Historical floras reflect broad shifts in flowering phenology in response to a warming climateAuffret, Alistair G.;
Organisms across the globe are experiencing shifts in phenological events as a result of ongoing climate change. Recently, a variety of novel methods have been applied in order to fill gaps in the phenological data set, in which records often have a patchy temporal, spatial, and/or taxonomic resolution. Here, I tested whether changes in flowering phenology could be detected through the months of flowering stated in 11 guides to the Swedish flora published over a period of 220 yr (1798-2018), focussing on 241 plant species (approximately 8% of the Swedish flora), and accounting for the large increase in herbarium records that have occurred over the same period. Despite the coarse, monthly scale of flowering times reported, historical floras and wildflower guides may hold potential to fill temporal and taxonomic gaps in the plant phenological data set. However, factors other than climate may also influence any apparent phenological shifts over time. Here, flowering was found to start earlier (0.49 d/decade), end later (0.71 d/decade), and carry on longer (1.19 d/decade), with flowering length also associated with increases in the regional temperature anomaly during the 20th century (0.11 months/degrees C). First flowering occurring earlier in 71% of species (14% showing a significant negative trend), 68% of species ceased flowering later (20%), and 80% flowered for longer (29%). Detected phenological shifts also appeared to be related to species' flowering seasonality. Later-flowering species were found to flower later and for longer, while increasing temperatures appeared to drive stronger responses both in flowering onset in early-flowering species and in flowering cessation in later-flowering species. Although potential issues exist regarding the largely unknown ways by which authors have determined flowering times and the coarseness of the data, historical floras may be a useful resource in phenological and climate change research, with the potential to both identify and compare the broad climatic responses of a region's entire flora over long time periods, as well as filling gaps in an otherwise patchy data set.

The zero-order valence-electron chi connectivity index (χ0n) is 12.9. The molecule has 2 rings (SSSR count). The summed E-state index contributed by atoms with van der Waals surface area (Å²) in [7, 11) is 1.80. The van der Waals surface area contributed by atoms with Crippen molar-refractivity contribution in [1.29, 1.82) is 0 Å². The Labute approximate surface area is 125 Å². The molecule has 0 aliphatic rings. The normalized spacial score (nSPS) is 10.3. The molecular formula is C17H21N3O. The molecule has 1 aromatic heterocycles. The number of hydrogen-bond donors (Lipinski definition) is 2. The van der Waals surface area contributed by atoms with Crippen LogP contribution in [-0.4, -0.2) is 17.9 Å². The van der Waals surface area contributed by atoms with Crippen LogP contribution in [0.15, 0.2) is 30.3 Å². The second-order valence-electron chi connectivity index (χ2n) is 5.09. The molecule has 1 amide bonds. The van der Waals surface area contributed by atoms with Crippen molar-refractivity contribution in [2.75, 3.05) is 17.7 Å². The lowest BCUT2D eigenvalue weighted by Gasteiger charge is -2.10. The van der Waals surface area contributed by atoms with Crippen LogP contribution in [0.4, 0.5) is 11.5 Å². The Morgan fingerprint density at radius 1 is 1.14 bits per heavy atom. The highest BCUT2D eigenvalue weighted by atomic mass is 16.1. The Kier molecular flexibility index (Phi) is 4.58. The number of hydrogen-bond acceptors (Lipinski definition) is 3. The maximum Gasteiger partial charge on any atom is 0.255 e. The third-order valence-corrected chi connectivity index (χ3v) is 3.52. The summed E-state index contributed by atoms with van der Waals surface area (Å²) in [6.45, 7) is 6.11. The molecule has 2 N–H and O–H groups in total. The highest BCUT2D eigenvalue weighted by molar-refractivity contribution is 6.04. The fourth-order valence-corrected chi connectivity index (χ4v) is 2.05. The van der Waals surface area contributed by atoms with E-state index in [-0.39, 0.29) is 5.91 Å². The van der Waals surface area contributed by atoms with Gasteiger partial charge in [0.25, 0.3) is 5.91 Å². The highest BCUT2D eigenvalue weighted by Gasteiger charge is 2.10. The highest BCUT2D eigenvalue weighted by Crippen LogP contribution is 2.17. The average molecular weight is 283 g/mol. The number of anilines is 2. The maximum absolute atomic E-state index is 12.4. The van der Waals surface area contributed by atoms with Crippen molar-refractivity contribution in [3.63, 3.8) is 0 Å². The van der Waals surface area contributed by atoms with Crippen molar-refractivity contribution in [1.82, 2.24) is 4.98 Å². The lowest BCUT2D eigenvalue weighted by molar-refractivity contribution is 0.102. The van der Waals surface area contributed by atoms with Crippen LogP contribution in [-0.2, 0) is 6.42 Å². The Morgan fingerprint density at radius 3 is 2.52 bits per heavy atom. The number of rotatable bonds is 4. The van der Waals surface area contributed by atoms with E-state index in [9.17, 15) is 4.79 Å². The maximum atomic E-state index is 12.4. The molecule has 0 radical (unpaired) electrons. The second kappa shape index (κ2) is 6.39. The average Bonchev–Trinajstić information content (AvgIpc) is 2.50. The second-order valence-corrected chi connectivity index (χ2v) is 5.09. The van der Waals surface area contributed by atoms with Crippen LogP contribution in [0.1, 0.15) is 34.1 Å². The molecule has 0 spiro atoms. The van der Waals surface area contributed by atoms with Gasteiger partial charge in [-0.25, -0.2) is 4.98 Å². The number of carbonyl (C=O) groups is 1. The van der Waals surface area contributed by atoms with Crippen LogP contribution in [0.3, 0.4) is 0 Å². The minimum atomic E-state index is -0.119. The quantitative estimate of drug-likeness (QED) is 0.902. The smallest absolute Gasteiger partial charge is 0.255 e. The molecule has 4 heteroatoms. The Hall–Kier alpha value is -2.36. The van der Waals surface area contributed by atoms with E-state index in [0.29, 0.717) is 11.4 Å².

climate change; flora; flowering; historical ecology; phenology; spring; time series
Published inEcosphere 2021, volume: 12, number: 7, article number: e03683